Oct 18 (Reuters) - Foreigners turned net sellers of Japanese stocks in the week ended Oct. 12, as concerns over rising U.S. yields triggered a broad sell-off in equities across the world.
Last week, overseas investors sold a net 1.83 trillion yen ($16.26 billion) worth of Japanese stocks, including cash equities and futures, data from Japanese stock exchanges showed. The outflows in the last week were the biggest this year, the data showed.
The Topix index fell more than 5 percent last week, its biggest decline since early February, while the Nikkei index also shed 4.5 percent.
Analysts said the Japanese market, which was showing signs of overheating, was prone to profit-taking but after a correction is done, the market should be supported by solid fundamentals.
“Compared to the February sell-off, valuations and positioning are currently supportive, while the outlook for trade friction and the risk of slower growth in the Chinese economy are two areas where conditions have deteriorated,” said Goldman Sachs in a report.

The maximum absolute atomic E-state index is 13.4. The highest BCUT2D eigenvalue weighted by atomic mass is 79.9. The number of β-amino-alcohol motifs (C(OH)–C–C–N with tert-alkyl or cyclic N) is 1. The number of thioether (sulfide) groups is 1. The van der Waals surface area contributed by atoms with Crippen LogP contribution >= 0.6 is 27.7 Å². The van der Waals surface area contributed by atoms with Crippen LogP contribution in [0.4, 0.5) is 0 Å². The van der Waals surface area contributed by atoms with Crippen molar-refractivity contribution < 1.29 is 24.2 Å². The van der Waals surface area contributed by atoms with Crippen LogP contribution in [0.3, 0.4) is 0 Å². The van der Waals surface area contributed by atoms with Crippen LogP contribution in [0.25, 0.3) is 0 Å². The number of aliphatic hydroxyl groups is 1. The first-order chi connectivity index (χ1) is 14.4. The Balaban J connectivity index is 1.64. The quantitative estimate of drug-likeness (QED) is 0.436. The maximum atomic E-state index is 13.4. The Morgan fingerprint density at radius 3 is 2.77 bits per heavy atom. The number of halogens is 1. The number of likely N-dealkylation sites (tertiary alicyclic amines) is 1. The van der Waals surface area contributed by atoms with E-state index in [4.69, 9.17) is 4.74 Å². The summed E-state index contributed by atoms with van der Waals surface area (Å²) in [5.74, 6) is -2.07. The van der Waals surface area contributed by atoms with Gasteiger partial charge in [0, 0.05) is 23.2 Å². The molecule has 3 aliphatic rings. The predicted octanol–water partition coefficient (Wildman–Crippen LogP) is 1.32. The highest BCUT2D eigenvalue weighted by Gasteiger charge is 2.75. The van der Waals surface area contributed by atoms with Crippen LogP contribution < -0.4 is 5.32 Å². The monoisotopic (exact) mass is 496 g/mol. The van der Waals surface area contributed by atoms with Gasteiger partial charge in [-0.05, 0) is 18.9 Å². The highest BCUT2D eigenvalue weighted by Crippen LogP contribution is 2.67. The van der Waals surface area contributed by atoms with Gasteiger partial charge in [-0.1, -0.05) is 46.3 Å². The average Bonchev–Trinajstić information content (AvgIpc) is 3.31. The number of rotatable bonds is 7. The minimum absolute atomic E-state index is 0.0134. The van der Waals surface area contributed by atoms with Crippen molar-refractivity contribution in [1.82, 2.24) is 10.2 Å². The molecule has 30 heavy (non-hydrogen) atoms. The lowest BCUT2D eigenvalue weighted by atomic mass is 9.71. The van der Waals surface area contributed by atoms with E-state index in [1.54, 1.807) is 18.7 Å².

“In our view, the macroeconomic outlook will not deteriorate significantly, we expect the current stock sell-off to be limited, and our main scenario calls for TOPIX to rise to 1,950 over the next 12 months.”
In the last week, Japanese investors bought 81.1 billion yen worth of overseas equities, data from the Ministry of Finance showed. It was their seventh consecutive weekly purchase.
($1 = 112.5100 yen)
Reporting by Patturaja Murugaboopathy and Gaurav Dogra; Editing by Sunil Nair